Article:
Stay Far Away From Cassava Sciences Amid Data Integrity Criticisms

Stocks to sell

After multiple neurology experts harshly criticized Cassava Sciences’ (NASDAQ:SAVA) main thesis and the integrity of its data, I strongly recommend investors refrain from owning any shares of SAVA stock.

In my many years of writing about pharmaceutical companies, I’ve never seen multiple experts criticize a drug maker so harshly. These professionals’ tremendous skepticism towards Cassava and its proposed Alzheimer’s treatment, Simufilam, combined with a previous negative report on Cassava, have made me extremely bearish on the firm’s shares.

As I explained in a recent article about SAVA stock, scientists told The New York Times that Cassava’s theory regarding Simufilam’s mechanism of action is not supported by any independent studies. Specifically, no scientist other than Cassava’s employees and associates have ever presented any evidence that Simufilam will work as intended.

Moreover, one neuroscientist who spoke to The Times, Dr. Thomas Sudhof of Stanford, went so far as to label Cassava’s theory “implausible and contrived.” Making matters worse, scientific publication PLoS One has retracted five papers written by Hoau-Yan Wang, Cassava’s chief collaborator, according to The Times.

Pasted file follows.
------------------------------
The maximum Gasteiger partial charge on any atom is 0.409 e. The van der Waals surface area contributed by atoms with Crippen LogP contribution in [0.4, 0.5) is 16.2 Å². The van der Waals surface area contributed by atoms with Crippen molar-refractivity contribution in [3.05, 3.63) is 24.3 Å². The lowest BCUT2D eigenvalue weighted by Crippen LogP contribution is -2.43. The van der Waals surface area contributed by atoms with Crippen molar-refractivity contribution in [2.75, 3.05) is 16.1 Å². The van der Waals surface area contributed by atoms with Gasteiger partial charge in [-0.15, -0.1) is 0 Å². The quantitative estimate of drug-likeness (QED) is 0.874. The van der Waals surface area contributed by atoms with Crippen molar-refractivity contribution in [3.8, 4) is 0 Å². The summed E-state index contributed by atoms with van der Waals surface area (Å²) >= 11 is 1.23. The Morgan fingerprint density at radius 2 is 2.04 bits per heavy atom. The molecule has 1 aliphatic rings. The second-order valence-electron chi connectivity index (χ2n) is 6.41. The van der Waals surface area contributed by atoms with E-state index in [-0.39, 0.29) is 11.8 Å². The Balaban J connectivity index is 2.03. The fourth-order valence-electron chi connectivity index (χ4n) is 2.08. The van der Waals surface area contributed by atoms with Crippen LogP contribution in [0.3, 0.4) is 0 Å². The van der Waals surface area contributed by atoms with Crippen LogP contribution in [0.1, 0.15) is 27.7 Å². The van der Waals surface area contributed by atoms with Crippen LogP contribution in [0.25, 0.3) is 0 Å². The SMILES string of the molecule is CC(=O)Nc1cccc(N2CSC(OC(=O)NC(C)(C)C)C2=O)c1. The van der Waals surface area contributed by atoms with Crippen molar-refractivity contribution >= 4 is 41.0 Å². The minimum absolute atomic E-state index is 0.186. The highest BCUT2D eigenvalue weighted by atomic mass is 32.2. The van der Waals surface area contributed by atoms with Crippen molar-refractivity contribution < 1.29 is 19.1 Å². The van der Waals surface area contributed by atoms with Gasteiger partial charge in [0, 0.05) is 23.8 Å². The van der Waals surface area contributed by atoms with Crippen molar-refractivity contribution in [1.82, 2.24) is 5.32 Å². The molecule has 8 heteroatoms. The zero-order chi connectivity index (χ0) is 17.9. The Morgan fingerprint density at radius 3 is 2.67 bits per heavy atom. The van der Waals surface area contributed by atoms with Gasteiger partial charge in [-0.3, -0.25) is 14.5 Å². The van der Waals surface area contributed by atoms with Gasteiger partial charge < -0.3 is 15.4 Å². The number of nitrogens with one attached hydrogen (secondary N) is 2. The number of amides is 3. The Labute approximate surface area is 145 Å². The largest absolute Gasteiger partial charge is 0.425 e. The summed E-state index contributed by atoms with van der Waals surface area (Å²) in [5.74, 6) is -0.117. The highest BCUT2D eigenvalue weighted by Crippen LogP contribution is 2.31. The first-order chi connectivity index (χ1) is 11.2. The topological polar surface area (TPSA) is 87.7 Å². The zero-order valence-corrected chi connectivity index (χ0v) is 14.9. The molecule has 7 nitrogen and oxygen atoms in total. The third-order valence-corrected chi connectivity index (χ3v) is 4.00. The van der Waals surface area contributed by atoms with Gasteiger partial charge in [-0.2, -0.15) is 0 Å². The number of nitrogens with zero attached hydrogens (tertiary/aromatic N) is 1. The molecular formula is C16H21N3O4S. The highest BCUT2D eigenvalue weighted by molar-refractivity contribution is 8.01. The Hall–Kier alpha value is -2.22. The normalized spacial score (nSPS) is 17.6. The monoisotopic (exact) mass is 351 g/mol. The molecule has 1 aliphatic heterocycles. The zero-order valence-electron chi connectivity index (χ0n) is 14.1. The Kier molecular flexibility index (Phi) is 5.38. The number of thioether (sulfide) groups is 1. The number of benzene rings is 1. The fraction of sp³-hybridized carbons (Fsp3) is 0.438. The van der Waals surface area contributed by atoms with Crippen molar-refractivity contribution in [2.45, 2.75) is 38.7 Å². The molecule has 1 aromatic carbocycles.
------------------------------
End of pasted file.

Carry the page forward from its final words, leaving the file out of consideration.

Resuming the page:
The company’s CEO, Remi Barbier, issued a letter to the Science Editor of The New York Times, attacking the newspaper’s critical article. Barbier stated seven of the nine experts quoted by The Times had previously publicly criticized Simufilam in public forums.

The letter does make some valid points about The Times’ article. However, that doesn’t change the fact that eight experts were highly critical of Cassava and its drug. Nor did the CEO bring up any outside experts in the letter who do stand behind the company and its drug.

Barbier brought up potential conflicts of interest regarding two of the nine scientists who spoke with The Times. He also pointed out one of the sources is a cardiologist, not a neurologist. Barbier also suggested other sources may have been paid by individuals with conflicts of interest.

Still, the unusual nature of the scientists’ charges against Cassava, along with the disturbing report by short seller Quintessential Capital last year,  make SAVA stock far too risky for any investor to own.

On the date of publication, Larry Ramer did not have (either directly or indirectly) any positions in the securities mentioned in this article. The opinions expressed in this article are those of the writer, subject to the Publishing Guidelines.

Larry Ramer has conducted research and written articles on U.S. stocks for 15 years. He has been employed by The Fly and Israel’s largest business newspaper, Globes. Larry began writing columns for InvestorPlace in 2015. Among his highly successful, contrarian picks have been GE, solar stocks, and Snap. You can reach him on StockTwits at @larryramer.

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